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Another development pitched for North Delta

The city will hosting an in-person public information meeting to introduce the latest application to the public and receive feedback
The new owners have withdrawn a previous application that received preliminary approval by council in 2021. The site is currently not vacant as a temporary show centre for a nearby newly approved development has been built on the lot.

Yet another proposed high-density residential development application has been submitted to the city for a vacant lot in North Delta.

The application consists of 285 residential apartments in a six-storey building at the corner of Scott Road and 75A Avenue.

A 155 apartment and 10 townhouse development was already approved for the site, but that plan has now been withdrawn by the new owners.

The proposed Official Community Plan (OCP) amendment would change the minimum floor space ratio in the current land use designation.

Although the new application still requires a public hearing, the city is pointing out that new provincial legislation means the proposal can’t be denied due to density or height.

The location would be within a certain floor space ratio and under a height of eight storeys, thus, it cannot be denied by council due to density and height because the property is located within 400 metres of the Scottsdale Transit Exchange.

Council can only consider other factors, said Coun. Dylan Kruger at the Jan. 22 council meeting, noting that the new provincial rules need to be made clear for residents.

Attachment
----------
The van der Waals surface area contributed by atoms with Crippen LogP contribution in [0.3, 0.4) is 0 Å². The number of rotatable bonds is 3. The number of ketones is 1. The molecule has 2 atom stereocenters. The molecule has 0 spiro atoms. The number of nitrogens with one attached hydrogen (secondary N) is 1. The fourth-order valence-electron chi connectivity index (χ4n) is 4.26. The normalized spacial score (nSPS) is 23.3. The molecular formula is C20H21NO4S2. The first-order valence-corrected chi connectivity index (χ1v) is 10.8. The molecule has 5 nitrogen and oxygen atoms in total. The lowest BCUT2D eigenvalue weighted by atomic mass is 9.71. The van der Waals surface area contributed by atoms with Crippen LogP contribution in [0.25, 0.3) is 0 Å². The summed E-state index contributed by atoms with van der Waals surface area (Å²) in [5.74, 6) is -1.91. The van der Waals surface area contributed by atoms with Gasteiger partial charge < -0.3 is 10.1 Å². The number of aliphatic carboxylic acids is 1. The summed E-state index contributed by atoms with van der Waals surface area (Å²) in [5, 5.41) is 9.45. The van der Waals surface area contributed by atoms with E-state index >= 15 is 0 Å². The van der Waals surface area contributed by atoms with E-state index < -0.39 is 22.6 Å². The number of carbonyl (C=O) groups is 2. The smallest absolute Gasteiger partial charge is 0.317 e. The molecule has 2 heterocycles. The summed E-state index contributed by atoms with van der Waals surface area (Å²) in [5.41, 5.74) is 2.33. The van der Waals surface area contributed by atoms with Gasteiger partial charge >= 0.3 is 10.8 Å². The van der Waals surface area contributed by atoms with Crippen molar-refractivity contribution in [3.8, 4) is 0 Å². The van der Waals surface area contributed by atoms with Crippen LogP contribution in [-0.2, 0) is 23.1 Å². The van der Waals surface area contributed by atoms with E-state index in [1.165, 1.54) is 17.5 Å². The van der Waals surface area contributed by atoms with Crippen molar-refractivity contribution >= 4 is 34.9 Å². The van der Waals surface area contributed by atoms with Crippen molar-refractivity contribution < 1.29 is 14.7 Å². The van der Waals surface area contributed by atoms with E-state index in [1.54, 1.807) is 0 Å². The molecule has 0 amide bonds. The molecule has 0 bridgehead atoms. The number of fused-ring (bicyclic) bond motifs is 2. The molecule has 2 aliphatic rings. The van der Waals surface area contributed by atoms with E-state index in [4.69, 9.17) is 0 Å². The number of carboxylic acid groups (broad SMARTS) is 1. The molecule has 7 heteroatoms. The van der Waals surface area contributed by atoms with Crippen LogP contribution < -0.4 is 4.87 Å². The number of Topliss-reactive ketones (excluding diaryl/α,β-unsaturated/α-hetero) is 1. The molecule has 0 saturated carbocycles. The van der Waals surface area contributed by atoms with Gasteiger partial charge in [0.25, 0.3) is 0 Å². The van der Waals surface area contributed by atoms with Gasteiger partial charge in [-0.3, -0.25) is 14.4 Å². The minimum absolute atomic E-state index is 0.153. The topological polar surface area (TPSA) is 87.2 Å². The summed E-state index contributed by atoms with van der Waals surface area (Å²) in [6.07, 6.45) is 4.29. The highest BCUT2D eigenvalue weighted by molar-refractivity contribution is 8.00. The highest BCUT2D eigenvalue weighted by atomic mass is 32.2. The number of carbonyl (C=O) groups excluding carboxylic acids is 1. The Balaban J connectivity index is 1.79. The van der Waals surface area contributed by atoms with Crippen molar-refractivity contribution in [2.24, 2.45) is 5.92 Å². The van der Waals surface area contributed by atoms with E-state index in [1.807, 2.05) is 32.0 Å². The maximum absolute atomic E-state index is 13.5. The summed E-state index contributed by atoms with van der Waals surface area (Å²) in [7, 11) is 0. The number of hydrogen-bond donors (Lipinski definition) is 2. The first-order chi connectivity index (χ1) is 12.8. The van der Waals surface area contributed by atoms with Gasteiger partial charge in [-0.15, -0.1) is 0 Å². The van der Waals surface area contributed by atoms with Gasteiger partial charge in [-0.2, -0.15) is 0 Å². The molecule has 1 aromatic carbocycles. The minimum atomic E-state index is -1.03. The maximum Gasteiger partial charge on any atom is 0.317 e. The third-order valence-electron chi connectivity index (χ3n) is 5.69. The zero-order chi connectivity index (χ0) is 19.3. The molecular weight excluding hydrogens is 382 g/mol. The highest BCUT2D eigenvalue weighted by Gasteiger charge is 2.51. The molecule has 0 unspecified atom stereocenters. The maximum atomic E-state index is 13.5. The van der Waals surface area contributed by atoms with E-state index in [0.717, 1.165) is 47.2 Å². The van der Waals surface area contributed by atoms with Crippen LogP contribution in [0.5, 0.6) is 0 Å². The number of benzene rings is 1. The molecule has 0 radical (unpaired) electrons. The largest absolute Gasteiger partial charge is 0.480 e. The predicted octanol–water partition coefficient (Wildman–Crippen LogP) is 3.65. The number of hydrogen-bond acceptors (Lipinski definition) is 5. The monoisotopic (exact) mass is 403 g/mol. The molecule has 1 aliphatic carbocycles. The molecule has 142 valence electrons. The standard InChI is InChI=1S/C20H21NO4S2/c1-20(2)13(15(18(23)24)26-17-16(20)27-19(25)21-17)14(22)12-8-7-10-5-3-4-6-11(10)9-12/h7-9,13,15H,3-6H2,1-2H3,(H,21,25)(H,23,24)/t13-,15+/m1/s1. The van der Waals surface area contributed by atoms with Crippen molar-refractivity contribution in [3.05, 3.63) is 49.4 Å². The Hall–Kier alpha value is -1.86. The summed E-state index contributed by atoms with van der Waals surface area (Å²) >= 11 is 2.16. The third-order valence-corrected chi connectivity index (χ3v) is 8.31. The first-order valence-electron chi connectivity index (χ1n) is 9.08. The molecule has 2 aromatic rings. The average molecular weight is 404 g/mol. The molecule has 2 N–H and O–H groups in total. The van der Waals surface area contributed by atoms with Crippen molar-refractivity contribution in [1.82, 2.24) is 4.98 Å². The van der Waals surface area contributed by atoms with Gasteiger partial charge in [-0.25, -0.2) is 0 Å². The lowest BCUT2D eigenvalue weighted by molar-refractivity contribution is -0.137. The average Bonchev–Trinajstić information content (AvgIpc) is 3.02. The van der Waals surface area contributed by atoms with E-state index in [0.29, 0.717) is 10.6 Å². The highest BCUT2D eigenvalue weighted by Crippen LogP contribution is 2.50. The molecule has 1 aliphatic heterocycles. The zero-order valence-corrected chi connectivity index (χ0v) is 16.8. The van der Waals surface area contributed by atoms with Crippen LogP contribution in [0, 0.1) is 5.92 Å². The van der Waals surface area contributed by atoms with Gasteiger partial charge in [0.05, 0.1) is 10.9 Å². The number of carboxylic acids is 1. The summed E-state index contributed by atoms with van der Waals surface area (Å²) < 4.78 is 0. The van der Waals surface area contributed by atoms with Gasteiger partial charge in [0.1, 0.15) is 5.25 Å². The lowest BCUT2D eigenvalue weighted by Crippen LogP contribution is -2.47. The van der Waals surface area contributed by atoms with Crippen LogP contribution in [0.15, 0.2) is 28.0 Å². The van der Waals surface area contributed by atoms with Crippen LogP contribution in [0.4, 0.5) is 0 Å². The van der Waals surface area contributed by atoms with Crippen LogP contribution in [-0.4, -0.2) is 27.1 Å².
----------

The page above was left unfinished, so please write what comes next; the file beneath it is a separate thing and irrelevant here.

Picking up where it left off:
The previous application was approved in 2021 following a public hearing for an OCP amendment.

At the time, planning staff said the applicant worked with the city to ensure that the proposal aligned with the policy direction of the Mayor’s Housing Task Force for Scott Road.

The task force was formed following a controversial earlier application for a high-rise development at the site that was defeated.

In 2019, the majority of council voted to reject that application for the 35-storey tower with 329 units, as well as six townhouses, on the property.

Hundreds attended the public hearing for the application, which proved to be divisive with many speaking in opposition, but the plan also had supporters as well.

Following the defeat of that application, Mayor George Harvie announced he would form a special task force to come up with recommendations for future development along the Scott Road corridor, providing clarity and certainty for developers and residents.

It was directed to look at a broad range of housing forms including low-rise to high-rise buildings and a mix of market, rental and affordable housing.

Three years ago, the task force submitted its final report with recommendations that outlined a new concept, breaking the corridor into three main districts, composed of six walkable, mixed-use neighbourhoods.

However, the new provincial housing legislation may make many of those recommendations outdated.

To meet the province’s housing target for Delta and keep in step with the new legislation, the city is now looking at sweeping OCP amendments, including adjusting height and/or density allowances in town centres and major corridors to accommodate more units.

Candidate areas include Scott Road, Nordel Social Heart, Ladner Trunk Road, Tsawwassen Town Centre and 56 Street.